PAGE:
Wednesday, 16 July 2014

Women bishops - further reactions to Monday's vote

John Bingham The Telegraph Women bishops: I’m glad we waited until now, says Archbishop of York

The Telegraph editorial The Church of England has found unity on its own terms

The Telegraph letters Women bishops will meet opposition within the C of E laity

The Guardian letters Female bishops a birthday present for Emmeline Pankhurst

John Spence’s speech to Synod (on YouTube)

Transcript of the Archbishop of Canterbury’s speech to Synod

GRAS (the Group for Rescinding the Act of Synod) have sent us a press release which is copied below the fold.

Group for Rescinding the Act of Synod

Press briefing for immediate release 14th July 2014

20 years after General Synod legislated to enable women to be priests in the Church of England it has today voted by a clear majority a legislative package enabling women to be bishops. The intention is to complete the process in November. The 1993 legislation included an Act of Synod that many in the church criticised because it appeared to be rushed through to ameliorate those who were opposed to the ordination of women as priests, but who had not expected the legislation to be passed.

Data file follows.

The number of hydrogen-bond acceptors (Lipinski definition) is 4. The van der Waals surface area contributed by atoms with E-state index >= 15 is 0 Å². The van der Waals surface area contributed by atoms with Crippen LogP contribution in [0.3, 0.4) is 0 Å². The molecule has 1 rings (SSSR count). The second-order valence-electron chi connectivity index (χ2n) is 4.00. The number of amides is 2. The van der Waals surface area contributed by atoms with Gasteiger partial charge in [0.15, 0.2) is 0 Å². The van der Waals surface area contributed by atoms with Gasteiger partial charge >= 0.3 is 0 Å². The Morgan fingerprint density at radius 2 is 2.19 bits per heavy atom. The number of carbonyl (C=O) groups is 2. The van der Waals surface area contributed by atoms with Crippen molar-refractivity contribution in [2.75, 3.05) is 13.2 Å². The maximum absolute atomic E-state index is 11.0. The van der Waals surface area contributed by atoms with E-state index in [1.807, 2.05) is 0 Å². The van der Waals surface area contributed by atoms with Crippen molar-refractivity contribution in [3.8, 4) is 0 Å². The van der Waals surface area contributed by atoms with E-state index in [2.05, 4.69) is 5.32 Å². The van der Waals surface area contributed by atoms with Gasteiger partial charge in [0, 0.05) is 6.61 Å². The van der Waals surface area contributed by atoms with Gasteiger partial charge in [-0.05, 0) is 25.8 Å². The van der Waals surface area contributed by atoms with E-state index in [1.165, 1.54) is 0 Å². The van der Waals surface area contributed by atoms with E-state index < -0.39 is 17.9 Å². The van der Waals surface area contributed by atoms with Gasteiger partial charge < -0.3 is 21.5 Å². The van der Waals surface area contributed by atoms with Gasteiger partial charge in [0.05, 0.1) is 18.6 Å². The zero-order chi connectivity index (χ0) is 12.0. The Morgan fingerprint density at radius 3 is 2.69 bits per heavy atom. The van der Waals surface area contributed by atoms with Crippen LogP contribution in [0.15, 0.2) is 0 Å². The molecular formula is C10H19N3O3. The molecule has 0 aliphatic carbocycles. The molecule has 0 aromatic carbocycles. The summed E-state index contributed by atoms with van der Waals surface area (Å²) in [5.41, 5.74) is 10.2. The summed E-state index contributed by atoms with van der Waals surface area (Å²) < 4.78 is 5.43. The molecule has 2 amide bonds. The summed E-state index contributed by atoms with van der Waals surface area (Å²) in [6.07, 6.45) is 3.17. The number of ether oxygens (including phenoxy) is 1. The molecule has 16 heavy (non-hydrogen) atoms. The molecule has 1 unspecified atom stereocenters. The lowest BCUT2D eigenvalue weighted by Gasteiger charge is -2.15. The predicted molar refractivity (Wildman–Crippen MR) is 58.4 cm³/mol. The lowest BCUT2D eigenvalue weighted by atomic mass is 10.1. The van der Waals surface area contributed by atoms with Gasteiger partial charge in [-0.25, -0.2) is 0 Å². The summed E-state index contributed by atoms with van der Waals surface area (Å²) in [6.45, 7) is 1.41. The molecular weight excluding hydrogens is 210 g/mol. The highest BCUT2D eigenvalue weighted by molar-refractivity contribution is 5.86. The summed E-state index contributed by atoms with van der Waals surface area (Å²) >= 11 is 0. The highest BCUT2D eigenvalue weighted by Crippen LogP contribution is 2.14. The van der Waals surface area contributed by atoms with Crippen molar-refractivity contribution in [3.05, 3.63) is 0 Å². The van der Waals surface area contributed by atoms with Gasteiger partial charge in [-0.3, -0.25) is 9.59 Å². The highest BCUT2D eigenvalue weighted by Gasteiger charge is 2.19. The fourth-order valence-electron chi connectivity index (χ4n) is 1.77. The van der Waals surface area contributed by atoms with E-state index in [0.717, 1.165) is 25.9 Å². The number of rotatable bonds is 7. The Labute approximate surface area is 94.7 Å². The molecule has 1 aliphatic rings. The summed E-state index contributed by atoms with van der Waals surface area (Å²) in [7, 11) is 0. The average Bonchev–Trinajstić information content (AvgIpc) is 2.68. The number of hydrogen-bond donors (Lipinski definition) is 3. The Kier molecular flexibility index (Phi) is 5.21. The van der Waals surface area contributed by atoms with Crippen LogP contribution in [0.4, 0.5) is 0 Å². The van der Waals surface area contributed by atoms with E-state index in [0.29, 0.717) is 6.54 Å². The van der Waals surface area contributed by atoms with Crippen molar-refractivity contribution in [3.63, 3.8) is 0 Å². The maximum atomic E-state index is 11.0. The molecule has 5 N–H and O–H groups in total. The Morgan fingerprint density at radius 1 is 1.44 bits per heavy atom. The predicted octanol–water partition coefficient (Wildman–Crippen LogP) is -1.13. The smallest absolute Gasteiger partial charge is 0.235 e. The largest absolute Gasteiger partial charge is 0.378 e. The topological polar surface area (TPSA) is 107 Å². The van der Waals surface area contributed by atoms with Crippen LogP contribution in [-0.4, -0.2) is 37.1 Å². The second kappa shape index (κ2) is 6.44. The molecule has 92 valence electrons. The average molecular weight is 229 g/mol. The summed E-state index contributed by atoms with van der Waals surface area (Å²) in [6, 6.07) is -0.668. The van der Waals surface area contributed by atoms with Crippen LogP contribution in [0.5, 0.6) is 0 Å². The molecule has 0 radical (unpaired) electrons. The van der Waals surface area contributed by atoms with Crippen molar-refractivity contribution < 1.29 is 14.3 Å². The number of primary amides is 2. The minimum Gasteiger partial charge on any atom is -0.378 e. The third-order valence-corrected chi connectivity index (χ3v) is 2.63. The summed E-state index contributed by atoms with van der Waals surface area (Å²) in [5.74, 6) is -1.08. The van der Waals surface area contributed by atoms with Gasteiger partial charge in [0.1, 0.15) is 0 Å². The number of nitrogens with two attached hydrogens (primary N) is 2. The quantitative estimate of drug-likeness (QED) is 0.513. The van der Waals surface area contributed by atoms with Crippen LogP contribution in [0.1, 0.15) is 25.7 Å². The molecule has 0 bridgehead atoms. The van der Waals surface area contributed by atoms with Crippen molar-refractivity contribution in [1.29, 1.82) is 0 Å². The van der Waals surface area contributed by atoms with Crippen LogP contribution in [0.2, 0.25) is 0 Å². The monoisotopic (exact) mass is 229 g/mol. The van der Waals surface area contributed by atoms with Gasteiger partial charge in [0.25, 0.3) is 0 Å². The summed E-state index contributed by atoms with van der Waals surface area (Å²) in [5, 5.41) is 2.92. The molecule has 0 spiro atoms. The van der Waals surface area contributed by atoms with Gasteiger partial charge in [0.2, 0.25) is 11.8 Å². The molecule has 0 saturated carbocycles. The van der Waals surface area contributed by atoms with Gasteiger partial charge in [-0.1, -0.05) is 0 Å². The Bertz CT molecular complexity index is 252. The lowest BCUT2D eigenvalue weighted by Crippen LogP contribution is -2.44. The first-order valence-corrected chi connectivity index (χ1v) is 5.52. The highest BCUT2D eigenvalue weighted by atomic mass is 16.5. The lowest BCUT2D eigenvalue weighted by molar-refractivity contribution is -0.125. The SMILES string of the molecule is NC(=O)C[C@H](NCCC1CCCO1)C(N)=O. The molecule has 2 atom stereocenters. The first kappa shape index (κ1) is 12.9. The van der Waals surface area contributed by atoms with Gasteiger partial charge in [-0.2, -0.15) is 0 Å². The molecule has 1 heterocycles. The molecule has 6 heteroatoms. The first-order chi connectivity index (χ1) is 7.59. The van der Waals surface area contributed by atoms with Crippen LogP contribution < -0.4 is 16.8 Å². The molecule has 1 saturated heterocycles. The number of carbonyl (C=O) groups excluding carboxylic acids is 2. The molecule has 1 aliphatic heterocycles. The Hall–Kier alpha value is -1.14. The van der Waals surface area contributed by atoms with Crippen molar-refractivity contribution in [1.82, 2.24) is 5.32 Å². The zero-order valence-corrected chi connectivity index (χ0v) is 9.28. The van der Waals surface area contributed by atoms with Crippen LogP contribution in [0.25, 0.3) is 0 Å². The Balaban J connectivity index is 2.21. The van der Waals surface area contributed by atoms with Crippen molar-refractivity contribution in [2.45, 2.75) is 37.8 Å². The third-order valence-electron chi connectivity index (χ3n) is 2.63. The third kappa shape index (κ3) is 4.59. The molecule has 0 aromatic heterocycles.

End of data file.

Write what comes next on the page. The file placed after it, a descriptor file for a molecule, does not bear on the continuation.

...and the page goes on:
The Act made extra provision for those who opposed women’s ordination, and legislated for discrimination in the church. It enabled parishes to vote not to have a bishop who supported women priests, with the implication that a bishop’s hands would be tainted by ordaining a woman. It ensured that no role in the Church of England would be closed to those who opposed women’s ordination, even roles which involved working closely with, or being responsible for, significant numbers of women clergy.

Chair of GRAS - Group for Rescinding the Act of Synod - Ruth McCurry said “We are overjoyed that we have finally seen the last of this Act. But we haven’t seen the end of discrimination against women in the Church of England. There is lots of work still to be done before women and men can truly flourish alongside each other in the church.”


GRAS - The Group for the Rescinding of the Act of Synod and the promotion of Women as Bishops - was founded with the primary objective of campaigning to eradicate the 1993 Act of Synod.